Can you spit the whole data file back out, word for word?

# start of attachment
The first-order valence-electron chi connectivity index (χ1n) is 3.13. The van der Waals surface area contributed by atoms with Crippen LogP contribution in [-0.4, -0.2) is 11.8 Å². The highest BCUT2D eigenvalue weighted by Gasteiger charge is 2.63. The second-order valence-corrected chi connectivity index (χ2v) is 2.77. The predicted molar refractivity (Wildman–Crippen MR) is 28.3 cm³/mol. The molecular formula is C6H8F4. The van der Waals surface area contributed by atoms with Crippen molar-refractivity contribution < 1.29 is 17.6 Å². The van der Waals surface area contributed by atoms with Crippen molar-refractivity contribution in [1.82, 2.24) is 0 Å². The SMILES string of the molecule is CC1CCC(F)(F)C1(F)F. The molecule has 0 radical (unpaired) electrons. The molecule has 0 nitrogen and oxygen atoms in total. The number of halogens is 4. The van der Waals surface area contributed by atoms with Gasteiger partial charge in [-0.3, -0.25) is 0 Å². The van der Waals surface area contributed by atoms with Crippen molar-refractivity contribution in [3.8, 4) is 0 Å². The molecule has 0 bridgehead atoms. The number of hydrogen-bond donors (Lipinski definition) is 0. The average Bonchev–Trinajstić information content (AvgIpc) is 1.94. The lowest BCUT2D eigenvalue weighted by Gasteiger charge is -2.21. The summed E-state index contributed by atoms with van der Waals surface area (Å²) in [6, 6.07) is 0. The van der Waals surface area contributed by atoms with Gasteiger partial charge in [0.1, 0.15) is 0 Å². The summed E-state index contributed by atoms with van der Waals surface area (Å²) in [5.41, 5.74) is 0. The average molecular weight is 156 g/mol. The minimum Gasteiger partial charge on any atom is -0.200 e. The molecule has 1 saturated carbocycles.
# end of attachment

The first-order valence-electron chi connectivity index (χ1n) is 3.13. The van der Waals surface area contributed by atoms with Crippen LogP contribution in [-0.4, -0.2) is 11.8 Å². The highest BCUT2D eigenvalue weighted by Gasteiger charge is 2.63. The second-order valence-corrected chi connectivity index (χ2v) is 2.77. The predicted molar refractivity (Wildman–Crippen MR) is 28.3 cm³/mol. The molecular formula is C6H8F4. The van der Waals surface area contributed by atoms with Crippen molar-refractivity contribution < 1.29 is 17.6 Å². The van der Waals surface area contributed by atoms with Crippen molar-refractivity contribution in [1.82, 2.24) is 0 Å². The SMILES string of the molecule is CC1CCC(F)(F)C1(F)F. The molecule has 0 radical (unpaired) electrons. The molecule has 0 nitrogen and oxygen atoms in total. The number of halogens is 4. The van der Waals surface area contributed by atoms with Gasteiger partial charge in [-0.3, -0.25) is 0 Å². The van der Waals surface area contributed by atoms with Crippen molar-refractivity contribution in [3.8, 4) is 0 Å². The molecule has 0 bridgehead atoms. The number of hydrogen-bond donors (Lipinski definition) is 0. The average Bonchev–Trinajstić information content (AvgIpc) is 1.94. The lowest BCUT2D eigenvalue weighted by Gasteiger charge is -2.21. The summed E-state index contributed by atoms with van der Waals surface area (Å²) in [6, 6.07) is 0. The van der Waals surface area contributed by atoms with Gasteiger partial charge in [0.1, 0.15) is 0 Å². The summed E-state index contributed by atoms with van der Waals surface area (Å²) in [5.41, 5.74) is 0. The average molecular weight is 156 g/mol. The minimum Gasteiger partial charge on any atom is -0.200 e. The molecule has 1 saturated carbocycles.